Tagged: lunar eclipse

There’s going to be a supermoon on New Year’s Day – here’s how to watch it

New Year’s Eve often prompts people to gaze into the sky, whether it be for a fireworks display or simply to watch the big ball drop in Times Square, but the night of January 1st, 2018, will give you another reason to look up. In a happy coincidence, New Year’s Day will feature a supermoon, which will appear bigger and brighter than a typical full moon.

A supermoon is the term given to full moons which occur at the same time as the moon reaches its closest point to Earth in orbit. When that happens, the moon seems larger in the sky and also significantly brighter than it normally does. Only the most seasoned skywatchers would actually be able to notice the difference — supermoons are only around 7% to 14% brighter than normal, which is a relatively small increase — but it’s still a great opportunity for skywatchers to snap some photos and bask in the brighter-than-usual glow.

Supermoons occur due to the fact that the moon is in a slightly elliptical orbit with Earth, rather than a perfect circle. Because of this, the moon appears at varying distances each night, and when the full moon falls on the same day that it’s at its closest point (called perigee) we see a supermoon in the sky.

Even if you somehow miss the supermoon on the night of January 1st — that New Year’s Eve hangover will probably still be in full effect so we won’t hold it against you — another lunar treat is slated for later on in the month. On the night of January 30th, a blue moon will rise for much of the world, reaching fullness at approximately 8:27am EST on January 31st. A blue moon is the term given to a full moon that occurs twice in the same month and only happens about once every two-and-a-half to three years, though it typically doesn’t actually look any different than any other full moon.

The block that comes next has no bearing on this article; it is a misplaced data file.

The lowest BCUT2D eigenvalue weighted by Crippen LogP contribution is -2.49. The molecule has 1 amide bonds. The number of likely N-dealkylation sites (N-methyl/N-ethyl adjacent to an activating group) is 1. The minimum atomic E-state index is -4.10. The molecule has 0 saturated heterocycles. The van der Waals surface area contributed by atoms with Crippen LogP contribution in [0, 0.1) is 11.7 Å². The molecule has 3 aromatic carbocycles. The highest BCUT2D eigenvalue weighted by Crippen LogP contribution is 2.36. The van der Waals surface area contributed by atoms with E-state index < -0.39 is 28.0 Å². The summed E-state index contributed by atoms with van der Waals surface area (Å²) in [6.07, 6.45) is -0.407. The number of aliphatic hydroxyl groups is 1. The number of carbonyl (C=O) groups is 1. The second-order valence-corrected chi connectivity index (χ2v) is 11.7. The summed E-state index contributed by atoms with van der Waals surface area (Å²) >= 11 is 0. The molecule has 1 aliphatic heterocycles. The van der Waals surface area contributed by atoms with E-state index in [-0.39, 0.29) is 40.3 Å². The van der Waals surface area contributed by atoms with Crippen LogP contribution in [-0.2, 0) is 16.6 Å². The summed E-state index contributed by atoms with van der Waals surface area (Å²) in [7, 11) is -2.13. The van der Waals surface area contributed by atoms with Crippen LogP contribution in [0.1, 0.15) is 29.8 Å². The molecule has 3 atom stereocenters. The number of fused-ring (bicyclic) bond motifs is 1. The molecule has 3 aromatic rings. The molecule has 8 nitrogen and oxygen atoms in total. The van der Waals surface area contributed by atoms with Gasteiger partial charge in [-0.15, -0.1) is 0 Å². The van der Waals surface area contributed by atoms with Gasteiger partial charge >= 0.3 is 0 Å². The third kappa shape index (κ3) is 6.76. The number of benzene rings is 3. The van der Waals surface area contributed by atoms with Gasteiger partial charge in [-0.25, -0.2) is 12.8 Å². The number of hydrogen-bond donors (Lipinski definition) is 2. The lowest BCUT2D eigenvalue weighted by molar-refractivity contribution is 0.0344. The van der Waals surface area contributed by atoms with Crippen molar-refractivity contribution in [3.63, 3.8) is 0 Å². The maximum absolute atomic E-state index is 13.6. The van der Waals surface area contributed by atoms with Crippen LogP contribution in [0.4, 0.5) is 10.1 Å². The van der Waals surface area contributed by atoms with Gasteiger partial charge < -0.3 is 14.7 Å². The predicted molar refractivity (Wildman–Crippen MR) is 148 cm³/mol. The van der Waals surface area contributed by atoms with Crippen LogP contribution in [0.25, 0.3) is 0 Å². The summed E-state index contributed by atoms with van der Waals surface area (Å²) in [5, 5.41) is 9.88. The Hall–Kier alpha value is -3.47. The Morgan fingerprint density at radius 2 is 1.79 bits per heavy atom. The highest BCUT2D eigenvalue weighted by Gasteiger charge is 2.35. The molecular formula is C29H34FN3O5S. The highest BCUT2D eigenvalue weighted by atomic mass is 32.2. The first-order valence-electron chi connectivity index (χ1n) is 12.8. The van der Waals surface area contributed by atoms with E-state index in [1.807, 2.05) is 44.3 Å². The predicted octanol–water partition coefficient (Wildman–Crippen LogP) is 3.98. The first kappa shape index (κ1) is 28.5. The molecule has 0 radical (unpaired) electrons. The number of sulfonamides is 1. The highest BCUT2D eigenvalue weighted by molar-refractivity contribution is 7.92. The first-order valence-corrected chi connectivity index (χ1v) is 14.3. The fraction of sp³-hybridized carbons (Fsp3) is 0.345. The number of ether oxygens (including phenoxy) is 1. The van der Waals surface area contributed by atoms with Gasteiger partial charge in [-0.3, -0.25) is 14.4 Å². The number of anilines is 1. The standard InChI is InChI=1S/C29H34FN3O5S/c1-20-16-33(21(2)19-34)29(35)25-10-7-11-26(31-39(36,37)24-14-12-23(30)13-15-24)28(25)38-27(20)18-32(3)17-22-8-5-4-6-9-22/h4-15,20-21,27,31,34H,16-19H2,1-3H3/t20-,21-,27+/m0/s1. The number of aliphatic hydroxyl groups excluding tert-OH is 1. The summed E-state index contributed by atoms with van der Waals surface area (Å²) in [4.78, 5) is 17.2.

However, this time around the blue moon will occur on the same night (or morning, depending on where you are) as a total lunar eclipse. The eclipse will begin at around 6:48am EST, and if it’s nighttime in your area you should be able to catch a glimpse of it. You can check location-specific times and see whether you’ll be able to actually view the eclipse using the Time And Date website.

The United States is going to miss out on an awesome sight in space on Monday night

August is a big month for skywatchers in the US thanks to the highly anticipated total solar eclipse slated to occur on August 21st. It’ll be quite a sight, provided clouds are at a minimum and you manage to look skyward at the right time, but those outside of North America won’t get treated to the same show. But those of us lucky enough to be in a good position for the solar eclipse are going to miss out on an entirely different celestial sight this coming Monday night, when a lunar eclipse will give those in Europe, Africa, Asia, and Australia a reason to stare at the stars.

The event — which won’t be full, but rather a partial lunar eclipse —will occur on Monday evening in the aforementioned territories as well as Antarctica. During the eclipse, the earth will block out a portion of the sun’s light from the hitting the moon, making our only natural satellite appear as though its bottom half has been dipped in darkness.

Unlike the solar eclipse that will occur later this month, the partial lunar eclipse will last for a couple of hours, appearing its darkest and most clear at around 18.20 UTC, which is around 2:20 p.m. EST if you feel like converting.

If you’re a seasoned skywatcher who lives outside of North America, a partial solar eclipse might not be much of a replacement for a total solar eclipse, but at least it’s something, right? Plus, you don’t need to wear goofy glasses to enjoy it.